Abraham The Pharmacist
How To Use Steroid Cream | How To Use Steroid Ointment | How To Use Steroid Cream For Eczema
Steroid Cream For Eczema | How To Apply Steroid Cream For Eczema | How To Use Steroid Cream Safely | How To Reduce Steroid Cream Side Effects | How To Use Moisturiser and Steroid Cream | What is A Fingertip Unit
Hey guys! This weeks video is about topical steroids, how to use them safely and properly. Topical steroids are used in addition to emollients (moisturisers) and are applied directly to the skin to reduce inflammation and irritation in various skin conditions such as eczema.
WHAT ARE TOPICAL STEROIDS: Topical steroids work by reducing inflammation in the skin. They are used for various skin conditions including eczema. (Steroid medicines that reduce inflammation are sometimes called corticosteroids. They are very different to the anabolic steroids which are used by some bodybuilders and athletes.)
There are many types and brands of topical steroid. However, they are generally grouped into four categories depending on their strength - mild, moderately potent, potent and very potent. There are various brands and types in each category. For example, hydrocortisone cream 1% is a commonly used steroid cream and is classed as a mild topical steroid. The greater the strength (potency), the more effect it has on reducing inflammation but the greater the risk of side-effects with continued use.
Creams are usually best to treat moist or weeping areas of skin. Ointments are usually best to treat areas of skin which are dry or thickened. Lotions may be useful to treat hairy areas such as the scalp.
HOW TO APPLY TOPICAL STEROIDS: Always follow your healthcare professionals instructions on how much to apply and how often.
Most people only need to use the medication once or twice a day for a week or two, although occasionally your doctor may suggest using it less frequently over a longer period of time.
The medication should only be applied to affected areas of skin. Gently smooth it into your skin in the direction the hair grows.
If you're using both topical corticosteroids and emollients, you should apply the emollient first. Then wait about 15 minutes before applying the topical corticosteroid.
FINGER TIP UNITS: The amount of topical steroid that you should apply is commonly measured by fingertip units (FTUs). One FTU is the amount of topical steroid that is squeezed out from a standard tube along an adult's fingertip. (This assumes the tube has a standard 5 mm nozzle.) A fingertip is from the very end of the finger to the first crease in the finger.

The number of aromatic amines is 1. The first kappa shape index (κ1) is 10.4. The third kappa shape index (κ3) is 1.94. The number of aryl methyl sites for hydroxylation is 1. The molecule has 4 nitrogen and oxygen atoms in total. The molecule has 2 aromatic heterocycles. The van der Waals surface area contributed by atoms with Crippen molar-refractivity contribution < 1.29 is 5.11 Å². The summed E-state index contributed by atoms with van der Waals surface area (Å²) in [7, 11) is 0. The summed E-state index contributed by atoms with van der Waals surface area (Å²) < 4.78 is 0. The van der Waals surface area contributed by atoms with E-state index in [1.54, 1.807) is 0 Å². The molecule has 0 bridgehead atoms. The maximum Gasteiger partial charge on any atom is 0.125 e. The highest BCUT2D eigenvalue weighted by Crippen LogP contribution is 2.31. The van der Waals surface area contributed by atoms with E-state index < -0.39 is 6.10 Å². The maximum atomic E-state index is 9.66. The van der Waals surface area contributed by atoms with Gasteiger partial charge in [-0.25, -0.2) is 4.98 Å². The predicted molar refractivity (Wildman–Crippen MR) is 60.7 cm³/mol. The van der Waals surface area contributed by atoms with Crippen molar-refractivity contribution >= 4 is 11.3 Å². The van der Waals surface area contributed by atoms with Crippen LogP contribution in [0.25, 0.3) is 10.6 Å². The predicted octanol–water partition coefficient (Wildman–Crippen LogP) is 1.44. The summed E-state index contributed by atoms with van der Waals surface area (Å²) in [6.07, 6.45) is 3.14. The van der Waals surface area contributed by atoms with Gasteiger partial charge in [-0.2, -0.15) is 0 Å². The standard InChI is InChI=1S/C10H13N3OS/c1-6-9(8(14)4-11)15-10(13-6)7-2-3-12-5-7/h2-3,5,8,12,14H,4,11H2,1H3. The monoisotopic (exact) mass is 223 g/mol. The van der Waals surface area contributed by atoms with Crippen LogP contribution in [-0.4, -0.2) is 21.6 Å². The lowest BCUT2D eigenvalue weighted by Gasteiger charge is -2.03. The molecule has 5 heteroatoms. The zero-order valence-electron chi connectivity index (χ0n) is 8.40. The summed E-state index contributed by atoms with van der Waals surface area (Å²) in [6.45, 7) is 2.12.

One FTU is enough to treat an area of skin twice the size of the flat of an adult's hand with the fingers together.
Two FTUs are about the same as 1 g of topical steroid. For example, say you treat an area of skin the size of eight adult hands. You will need four FTUs for each dose. (This is 2 g per dose. If the dose is once a day, then a 30 g tube should last for about 15 days of treatment.)
Please visit the following links for more information on topical steroids and the FTUs for different parts of the body: https://patient.info/health/atopic-eczema/topical-steroids-for-eczema https://www.nhs.uk/conditions/topical-steroids/#how-to-use-topical-corticosteroids
SIDE EFFECTS: Short courses of topical steroids (fewer than four weeks) are usually safe and usually cause no problems. Problems may develop if topical steroids are used for long periods, or if short courses of stronger steroids are repeated often. The main concern is if strong steroids are used on a long-term basis. Side-effects from mild topical steroids are uncommon.
Side-effects from topical steroids can either be local or systemic. Local means just affecting that bit of skin and systemic means affecting the whole person.
Please visit the links above for more information on topical steroids.
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Prescribing Media Pharmacist | Bringing Science Through New Film Every Monday | Extreme Optimist
I'm a British - Persian - Iranian prescribing media pharmacist who loves science, making videos and helping people. I work in both GP surgeries and community pharmacy.
This video is for information only and should not be used for the diagnosis or treatment of medical conditions. Abraham The Pharmacist has used all reasonable care in compiling the information but make no warranty as to its accuracy. Always consult a doctor or other healthcare professional for diagnosis and treatment of medical conditions.
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